Fidue A85 Virgo (399.00 USD): While neither iem is a treble monster, the triple-driver hybrid Virgo is notably less reserved in the upper ranges when compared to the Volans, particularly in the brilliance region. Fidue’s choice of balanced armatures give their earphone’s presentation a more natural shimmer and sparkle to instruments and effects. Add to that the more rapid pace inherent to armatures and the Virgo’s treble presentation ends up sharper and more vibrant. It adds air and space to the sound that the Volans misses out on given just how relaxed its presentation can be. Through the mids the Virgo has more presence thanks to a rise between 1k and 3k. Unfortunately, boosting that area results in a less natural vocal presentation that verges on sounding hollow, with a timbre that sounds somewhat wooden next to the much more natural and realistic Volans. Qualms with tonality aside, the Virgo’s mids are quite a bit more detailed and it does a better job of articulating fine details that the Volans takes a more laid back approach at replicating. Heading into the lower registers, I have to say the Fidue came away impressing. While it too rolls off earlier than I’d like in sub-bass regions, the midbass presentation is better balanced letting what rumble there is stand out as much as possible. The lowered midbass hump also keeps the Virgo sounding cooler overall. In terms of texture the Virgo comes out a step ahead with it’s low end having more grit and variation to it, though neither is particularly rich in this regard. Both are also fairly soft when it comes to attack, and not particularly quick, though the Volans comes out ahead in these regards. Despite not being super quick, neither trips up on complicated, rapid basslines. Sound stage presentation on both is surprisingly different. The Virgo’s forward mids keep vocals close and intimate with effects and instruments cascading well off into the distance. The Volans’ vocals sit notably further from the inner ear, with instruments and effects moving in front and behind. The Volans’ soundscape presentation as a result feels somewhat more dynamic and varied, though less spacious. As a result I found it to image channel-to-channel more accurately, with the Virgo’s multiple drivers giving it an edge in instrument separation and layering.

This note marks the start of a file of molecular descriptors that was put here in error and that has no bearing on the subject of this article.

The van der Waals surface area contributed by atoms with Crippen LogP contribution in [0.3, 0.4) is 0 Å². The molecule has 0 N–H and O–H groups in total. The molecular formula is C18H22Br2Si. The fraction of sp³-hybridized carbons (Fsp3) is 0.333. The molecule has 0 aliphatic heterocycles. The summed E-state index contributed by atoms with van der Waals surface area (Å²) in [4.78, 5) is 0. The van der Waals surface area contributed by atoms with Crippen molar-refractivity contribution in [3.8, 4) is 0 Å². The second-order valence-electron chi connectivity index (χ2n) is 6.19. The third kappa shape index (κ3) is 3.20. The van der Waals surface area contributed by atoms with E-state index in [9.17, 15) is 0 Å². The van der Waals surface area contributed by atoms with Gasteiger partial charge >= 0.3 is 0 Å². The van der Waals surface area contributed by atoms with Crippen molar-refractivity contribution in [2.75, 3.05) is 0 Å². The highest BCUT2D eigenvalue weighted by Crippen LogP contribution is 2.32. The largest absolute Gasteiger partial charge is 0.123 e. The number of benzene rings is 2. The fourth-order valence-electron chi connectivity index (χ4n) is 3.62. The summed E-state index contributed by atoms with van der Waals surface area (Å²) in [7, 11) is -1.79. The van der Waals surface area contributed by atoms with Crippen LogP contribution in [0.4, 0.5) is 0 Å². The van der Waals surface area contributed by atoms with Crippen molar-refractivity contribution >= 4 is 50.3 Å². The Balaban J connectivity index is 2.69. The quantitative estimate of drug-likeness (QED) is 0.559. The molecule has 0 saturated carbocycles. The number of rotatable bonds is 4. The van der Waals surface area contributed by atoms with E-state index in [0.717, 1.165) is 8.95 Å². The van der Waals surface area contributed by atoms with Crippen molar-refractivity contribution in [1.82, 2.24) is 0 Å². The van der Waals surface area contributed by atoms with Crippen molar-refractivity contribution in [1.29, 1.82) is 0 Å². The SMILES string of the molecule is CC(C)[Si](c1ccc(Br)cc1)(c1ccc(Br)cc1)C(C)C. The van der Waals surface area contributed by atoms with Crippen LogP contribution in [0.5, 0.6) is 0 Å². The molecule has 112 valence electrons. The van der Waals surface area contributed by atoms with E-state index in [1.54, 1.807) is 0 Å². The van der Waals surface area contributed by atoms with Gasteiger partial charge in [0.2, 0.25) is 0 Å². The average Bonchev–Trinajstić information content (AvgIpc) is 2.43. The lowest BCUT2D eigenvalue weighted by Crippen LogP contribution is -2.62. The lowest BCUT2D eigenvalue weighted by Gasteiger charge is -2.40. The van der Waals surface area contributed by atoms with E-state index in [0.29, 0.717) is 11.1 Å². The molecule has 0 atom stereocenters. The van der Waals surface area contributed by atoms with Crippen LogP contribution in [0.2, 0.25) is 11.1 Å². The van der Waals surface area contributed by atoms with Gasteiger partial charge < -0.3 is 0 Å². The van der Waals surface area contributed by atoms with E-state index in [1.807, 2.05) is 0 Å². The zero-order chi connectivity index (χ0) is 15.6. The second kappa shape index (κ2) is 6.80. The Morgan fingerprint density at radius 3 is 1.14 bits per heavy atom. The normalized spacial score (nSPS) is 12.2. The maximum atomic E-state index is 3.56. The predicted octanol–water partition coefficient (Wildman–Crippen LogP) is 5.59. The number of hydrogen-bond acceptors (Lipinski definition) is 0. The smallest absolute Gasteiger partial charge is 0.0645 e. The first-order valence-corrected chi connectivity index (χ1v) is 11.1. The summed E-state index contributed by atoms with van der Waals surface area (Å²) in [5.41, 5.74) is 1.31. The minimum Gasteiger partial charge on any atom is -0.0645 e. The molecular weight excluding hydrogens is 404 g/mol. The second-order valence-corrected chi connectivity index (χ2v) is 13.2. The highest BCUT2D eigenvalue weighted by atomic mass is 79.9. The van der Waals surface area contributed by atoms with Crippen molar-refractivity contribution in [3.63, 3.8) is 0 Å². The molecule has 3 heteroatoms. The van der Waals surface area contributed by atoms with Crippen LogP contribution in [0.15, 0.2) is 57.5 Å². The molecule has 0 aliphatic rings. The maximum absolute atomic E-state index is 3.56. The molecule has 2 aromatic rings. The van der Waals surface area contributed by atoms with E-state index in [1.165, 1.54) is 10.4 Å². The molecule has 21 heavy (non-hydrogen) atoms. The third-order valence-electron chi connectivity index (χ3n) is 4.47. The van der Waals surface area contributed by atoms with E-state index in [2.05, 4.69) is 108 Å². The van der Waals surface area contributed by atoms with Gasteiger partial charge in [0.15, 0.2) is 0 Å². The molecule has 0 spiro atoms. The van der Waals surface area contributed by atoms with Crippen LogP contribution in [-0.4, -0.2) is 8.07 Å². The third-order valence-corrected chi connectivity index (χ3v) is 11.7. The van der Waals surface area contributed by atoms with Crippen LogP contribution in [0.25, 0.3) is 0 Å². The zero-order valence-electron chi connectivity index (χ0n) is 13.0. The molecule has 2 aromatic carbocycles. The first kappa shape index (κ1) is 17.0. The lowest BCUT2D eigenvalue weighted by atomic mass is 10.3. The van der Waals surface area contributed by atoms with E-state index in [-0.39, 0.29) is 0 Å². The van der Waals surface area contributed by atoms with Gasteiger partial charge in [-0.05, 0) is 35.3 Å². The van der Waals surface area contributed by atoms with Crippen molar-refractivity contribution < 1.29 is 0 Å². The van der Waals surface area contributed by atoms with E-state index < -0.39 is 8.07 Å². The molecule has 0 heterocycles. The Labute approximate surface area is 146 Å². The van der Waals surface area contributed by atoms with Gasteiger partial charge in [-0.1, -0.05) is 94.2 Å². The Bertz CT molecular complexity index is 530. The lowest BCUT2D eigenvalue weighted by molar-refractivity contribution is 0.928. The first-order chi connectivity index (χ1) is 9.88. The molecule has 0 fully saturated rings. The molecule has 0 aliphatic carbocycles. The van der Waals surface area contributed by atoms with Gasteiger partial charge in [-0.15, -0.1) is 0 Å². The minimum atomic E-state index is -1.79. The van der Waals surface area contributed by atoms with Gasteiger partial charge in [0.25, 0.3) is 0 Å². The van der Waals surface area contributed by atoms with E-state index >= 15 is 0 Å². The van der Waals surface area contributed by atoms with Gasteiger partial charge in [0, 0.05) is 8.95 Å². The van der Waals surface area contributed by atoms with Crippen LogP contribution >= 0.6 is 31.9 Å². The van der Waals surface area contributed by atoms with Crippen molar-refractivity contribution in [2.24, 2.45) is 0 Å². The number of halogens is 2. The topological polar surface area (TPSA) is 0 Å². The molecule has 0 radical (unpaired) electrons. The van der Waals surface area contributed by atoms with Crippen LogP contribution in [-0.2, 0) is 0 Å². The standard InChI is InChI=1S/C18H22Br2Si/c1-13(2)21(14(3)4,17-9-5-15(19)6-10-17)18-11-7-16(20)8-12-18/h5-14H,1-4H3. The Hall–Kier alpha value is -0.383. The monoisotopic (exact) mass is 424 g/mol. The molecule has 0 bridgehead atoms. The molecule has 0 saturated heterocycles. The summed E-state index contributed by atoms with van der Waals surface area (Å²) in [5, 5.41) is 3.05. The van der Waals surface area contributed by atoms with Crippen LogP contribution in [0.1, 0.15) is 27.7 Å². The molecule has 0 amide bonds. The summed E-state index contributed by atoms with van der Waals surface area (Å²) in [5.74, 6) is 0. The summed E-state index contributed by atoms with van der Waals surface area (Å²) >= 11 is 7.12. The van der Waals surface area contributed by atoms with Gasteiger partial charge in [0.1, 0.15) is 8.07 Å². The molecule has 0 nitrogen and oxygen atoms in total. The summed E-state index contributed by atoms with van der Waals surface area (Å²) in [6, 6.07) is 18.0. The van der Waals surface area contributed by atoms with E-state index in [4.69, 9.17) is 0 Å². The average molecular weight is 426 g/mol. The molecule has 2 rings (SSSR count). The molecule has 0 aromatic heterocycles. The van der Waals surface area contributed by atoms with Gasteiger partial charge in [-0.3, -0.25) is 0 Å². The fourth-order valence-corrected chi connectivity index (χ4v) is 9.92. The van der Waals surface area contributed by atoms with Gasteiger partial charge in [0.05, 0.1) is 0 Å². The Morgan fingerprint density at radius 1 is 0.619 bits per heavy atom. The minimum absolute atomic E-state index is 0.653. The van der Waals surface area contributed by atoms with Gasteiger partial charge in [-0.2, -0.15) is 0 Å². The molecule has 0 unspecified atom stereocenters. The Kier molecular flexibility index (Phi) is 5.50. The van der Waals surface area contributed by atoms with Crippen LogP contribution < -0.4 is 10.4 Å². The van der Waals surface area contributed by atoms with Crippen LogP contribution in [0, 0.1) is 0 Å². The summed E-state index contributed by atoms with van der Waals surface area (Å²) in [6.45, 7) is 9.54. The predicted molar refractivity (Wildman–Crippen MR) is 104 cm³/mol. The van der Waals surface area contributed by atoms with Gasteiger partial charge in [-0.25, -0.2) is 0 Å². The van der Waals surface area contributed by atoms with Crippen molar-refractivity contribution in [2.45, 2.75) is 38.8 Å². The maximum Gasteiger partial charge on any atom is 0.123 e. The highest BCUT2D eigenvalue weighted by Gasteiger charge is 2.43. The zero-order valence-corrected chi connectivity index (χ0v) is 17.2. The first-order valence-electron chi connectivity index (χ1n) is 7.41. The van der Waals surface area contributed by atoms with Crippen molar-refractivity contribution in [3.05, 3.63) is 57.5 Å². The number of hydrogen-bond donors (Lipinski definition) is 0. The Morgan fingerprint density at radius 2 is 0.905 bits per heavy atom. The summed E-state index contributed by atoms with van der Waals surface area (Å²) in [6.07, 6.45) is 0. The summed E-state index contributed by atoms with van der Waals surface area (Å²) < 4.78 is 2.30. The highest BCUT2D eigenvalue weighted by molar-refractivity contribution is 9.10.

While the Virgo is somewhat of a midrange specialist, the Volans’ superior timbre and tonality have me selecting it over the Virgo when I’m in the mood to listen to lyrics. The Virgos stronger performance in the lows and highs results in a product that is a little more versatile from genre to genre. They’re more complimentary than they are competition, yet despite the Virgo’s more impressive technical performance, I feel the Volans’ more natural sound will win it favour in the ears of listeners.